The underpainting is often started using Pan Pastels as the above photo indicates. Pan Pastel are stored in their value ranges for easy value planning and a quick to blocking in color shapes with their handy Sofft Tools that look like mini spatulas with removable foam tips as seen on the above photo. I will also take off the foam tips and give them a dish soap rinse and let them dry for the next session. They do not last forever especially when using them on sandpaper but not so expensive to replace worn out tips.

It is known that values do all the work while color gets all the credit! 

With animals portraits, I take time to study how the hair moves along the body indicating the form underneath. The mouth in this portrait is a strong focus feature and must get that right!  I hope to capture the humor.

Blocking in color with Pan Pastel & Alcohol

The above photo shows how the alcohol painting over the Pan Pastel stains & soaks the pigments into the UART 400 gm sandpaper paper. This stage is called BLOCKING in shapes. 

Pan Pastel with alcohol & brush to block in basic underpainting.
Pan Pastel with alcohol & brush to block in basic underpainting
that has stained the UART paper
 and can not be removed nor will it mix into subsequent layers of pastel.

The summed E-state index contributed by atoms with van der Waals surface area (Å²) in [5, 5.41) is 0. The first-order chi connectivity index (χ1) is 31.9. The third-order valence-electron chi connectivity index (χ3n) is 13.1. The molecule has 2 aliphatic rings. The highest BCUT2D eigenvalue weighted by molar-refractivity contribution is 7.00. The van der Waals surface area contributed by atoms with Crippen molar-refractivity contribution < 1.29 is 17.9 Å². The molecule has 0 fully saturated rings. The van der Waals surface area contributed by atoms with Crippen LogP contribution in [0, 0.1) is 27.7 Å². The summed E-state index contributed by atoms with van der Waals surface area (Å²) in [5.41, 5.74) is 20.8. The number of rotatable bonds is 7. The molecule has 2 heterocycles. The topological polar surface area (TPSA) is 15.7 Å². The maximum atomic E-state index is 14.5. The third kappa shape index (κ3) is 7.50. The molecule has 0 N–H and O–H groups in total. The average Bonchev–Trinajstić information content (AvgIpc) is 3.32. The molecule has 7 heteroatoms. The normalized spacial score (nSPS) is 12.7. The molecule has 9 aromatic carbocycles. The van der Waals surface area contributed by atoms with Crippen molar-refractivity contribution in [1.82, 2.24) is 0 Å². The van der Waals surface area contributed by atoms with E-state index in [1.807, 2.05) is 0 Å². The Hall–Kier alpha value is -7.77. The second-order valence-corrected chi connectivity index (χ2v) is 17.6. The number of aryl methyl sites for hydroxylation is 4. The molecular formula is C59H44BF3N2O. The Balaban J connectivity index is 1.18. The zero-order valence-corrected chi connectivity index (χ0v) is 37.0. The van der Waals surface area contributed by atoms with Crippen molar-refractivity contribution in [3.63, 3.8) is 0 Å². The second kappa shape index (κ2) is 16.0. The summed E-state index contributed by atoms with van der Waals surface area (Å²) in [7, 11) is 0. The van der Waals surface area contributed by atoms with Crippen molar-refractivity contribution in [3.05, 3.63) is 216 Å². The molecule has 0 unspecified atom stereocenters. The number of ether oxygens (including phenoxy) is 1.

The reason for wetting the Pan Pastel with alcohol is to seal the color while none of it will lift into the subsequent pastel layers. This results in color speckling throughout the layers creating atmosphere and vibrancy.

Building layers of pastel over underpainting.

The underpainting dries quickly and now it is pastel stick time with quick jotting lines over and over with various colors building up texture and form. 

Chunky soft pastels are marked over the underpainting creating texture.
Chunky soft pastels are marked over the underpainting creating texture.

Pastels allow for chunky layers if using the soft pastels like Sennielier, Dianne Townsand, Terry Ludwig, Unison, Mount Vision, etc. as these are just a few brands I mix together with each one its own color and unique mark making on the surface.

More layers of pastel creating shape and textures.